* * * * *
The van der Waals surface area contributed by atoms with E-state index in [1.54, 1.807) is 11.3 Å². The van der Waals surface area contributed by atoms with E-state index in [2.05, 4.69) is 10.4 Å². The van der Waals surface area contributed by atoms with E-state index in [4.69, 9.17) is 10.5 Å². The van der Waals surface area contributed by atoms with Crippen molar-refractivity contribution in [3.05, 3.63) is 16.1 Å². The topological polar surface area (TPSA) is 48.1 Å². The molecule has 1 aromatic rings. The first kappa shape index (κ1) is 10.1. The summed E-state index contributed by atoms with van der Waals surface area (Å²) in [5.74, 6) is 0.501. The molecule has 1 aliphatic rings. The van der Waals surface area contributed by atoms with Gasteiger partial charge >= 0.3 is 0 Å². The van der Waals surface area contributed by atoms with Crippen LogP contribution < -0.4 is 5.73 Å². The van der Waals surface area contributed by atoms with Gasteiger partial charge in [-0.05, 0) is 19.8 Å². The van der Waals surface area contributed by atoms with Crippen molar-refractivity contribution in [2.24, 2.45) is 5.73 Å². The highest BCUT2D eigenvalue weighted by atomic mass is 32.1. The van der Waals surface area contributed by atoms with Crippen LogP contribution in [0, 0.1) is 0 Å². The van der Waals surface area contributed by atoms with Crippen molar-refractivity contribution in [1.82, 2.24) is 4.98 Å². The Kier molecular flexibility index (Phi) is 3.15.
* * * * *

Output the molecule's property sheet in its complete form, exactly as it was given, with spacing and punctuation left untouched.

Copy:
The van der Waals surface area contributed by atoms with E-state index in [1.54, 1.807) is 11.3 Å². The van der Waals surface area contributed by atoms with E-state index in [2.05, 4.69) is 10.4 Å². The van der Waals surface area contributed by atoms with E-state index in [4.69, 9.17) is 10.5 Å². The van der Waals surface area contributed by atoms with Crippen molar-refractivity contribution in [3.05, 3.63) is 16.1 Å². The topological polar surface area (TPSA) is 48.1 Å². The molecule has 1 aromatic rings. The first kappa shape index (κ1) is 10.1. The summed E-state index contributed by atoms with van der Waals surface area (Å²) in [5.74, 6) is 0.501. The molecule has 1 aliphatic rings. The van der Waals surface area contributed by atoms with Gasteiger partial charge >= 0.3 is 0 Å². The van der Waals surface area contributed by atoms with Crippen LogP contribution < -0.4 is 5.73 Å². The van der Waals surface area contributed by atoms with Gasteiger partial charge in [-0.05, 0) is 19.8 Å². The van der Waals surface area contributed by atoms with Crippen molar-refractivity contribution in [2.24, 2.45) is 5.73 Å². The highest BCUT2D eigenvalue weighted by atomic mass is 32.1. The van der Waals surface area contributed by atoms with Crippen LogP contribution in [0, 0.1) is 0 Å². The van der Waals surface area contributed by atoms with Crippen molar-refractivity contribution in [1.82, 2.24) is 4.98 Å². The Kier molecular flexibility index (Phi) is 3.15.